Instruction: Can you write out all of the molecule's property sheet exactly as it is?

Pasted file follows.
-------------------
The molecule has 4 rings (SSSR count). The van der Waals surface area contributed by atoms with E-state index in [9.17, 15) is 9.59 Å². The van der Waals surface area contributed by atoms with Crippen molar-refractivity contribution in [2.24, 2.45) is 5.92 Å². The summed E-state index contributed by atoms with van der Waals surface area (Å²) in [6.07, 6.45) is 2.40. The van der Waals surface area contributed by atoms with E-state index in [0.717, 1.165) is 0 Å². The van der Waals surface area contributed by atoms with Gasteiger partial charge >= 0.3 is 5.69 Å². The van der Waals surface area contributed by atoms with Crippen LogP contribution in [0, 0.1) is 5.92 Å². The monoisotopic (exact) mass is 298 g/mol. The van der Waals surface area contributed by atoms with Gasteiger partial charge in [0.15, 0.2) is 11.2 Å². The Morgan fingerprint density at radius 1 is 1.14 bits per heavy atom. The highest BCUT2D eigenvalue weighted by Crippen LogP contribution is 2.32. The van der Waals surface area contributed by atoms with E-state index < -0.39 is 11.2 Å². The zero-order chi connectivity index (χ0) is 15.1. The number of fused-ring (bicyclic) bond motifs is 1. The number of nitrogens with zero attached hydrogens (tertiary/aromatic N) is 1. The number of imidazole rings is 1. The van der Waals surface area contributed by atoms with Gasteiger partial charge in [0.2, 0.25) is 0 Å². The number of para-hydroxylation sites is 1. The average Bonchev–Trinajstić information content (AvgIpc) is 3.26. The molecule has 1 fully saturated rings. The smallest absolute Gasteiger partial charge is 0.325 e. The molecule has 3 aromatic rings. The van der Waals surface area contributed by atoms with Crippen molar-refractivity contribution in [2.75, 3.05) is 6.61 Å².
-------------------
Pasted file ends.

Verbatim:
The molecule has 4 rings (SSSR count). The van der Waals surface area contributed by atoms with E-state index in [9.17, 15) is 9.59 Å². The van der Waals surface area contributed by atoms with Crippen molar-refractivity contribution in [2.24, 2.45) is 5.92 Å². The summed E-state index contributed by atoms with van der Waals surface area (Å²) in [6.07, 6.45) is 2.40. The van der Waals surface area contributed by atoms with E-state index in [0.717, 1.165) is 0 Å². The van der Waals surface area contributed by atoms with Gasteiger partial charge >= 0.3 is 5.69 Å². The van der Waals surface area contributed by atoms with Crippen LogP contribution in [0, 0.1) is 5.92 Å². The monoisotopic (exact) mass is 298 g/mol. The van der Waals surface area contributed by atoms with Gasteiger partial charge in [0.15, 0.2) is 11.2 Å². The Morgan fingerprint density at radius 1 is 1.14 bits per heavy atom. The highest BCUT2D eigenvalue weighted by Crippen LogP contribution is 2.32. The van der Waals surface area contributed by atoms with E-state index < -0.39 is 11.2 Å². The zero-order chi connectivity index (χ0) is 15.1. The number of fused-ring (bicyclic) bond motifs is 1. The number of nitrogens with zero attached hydrogens (tertiary/aromatic N) is 1. The number of imidazole rings is 1. The van der Waals surface area contributed by atoms with Gasteiger partial charge in [0.2, 0.25) is 0 Å². The number of para-hydroxylation sites is 1. The average Bonchev–Trinajstić information content (AvgIpc) is 3.26. The molecule has 1 fully saturated rings. The smallest absolute Gasteiger partial charge is 0.325 e. The molecule has 3 aromatic rings. The van der Waals surface area contributed by atoms with Crippen molar-refractivity contribution in [2.75, 3.05) is 6.61 Å².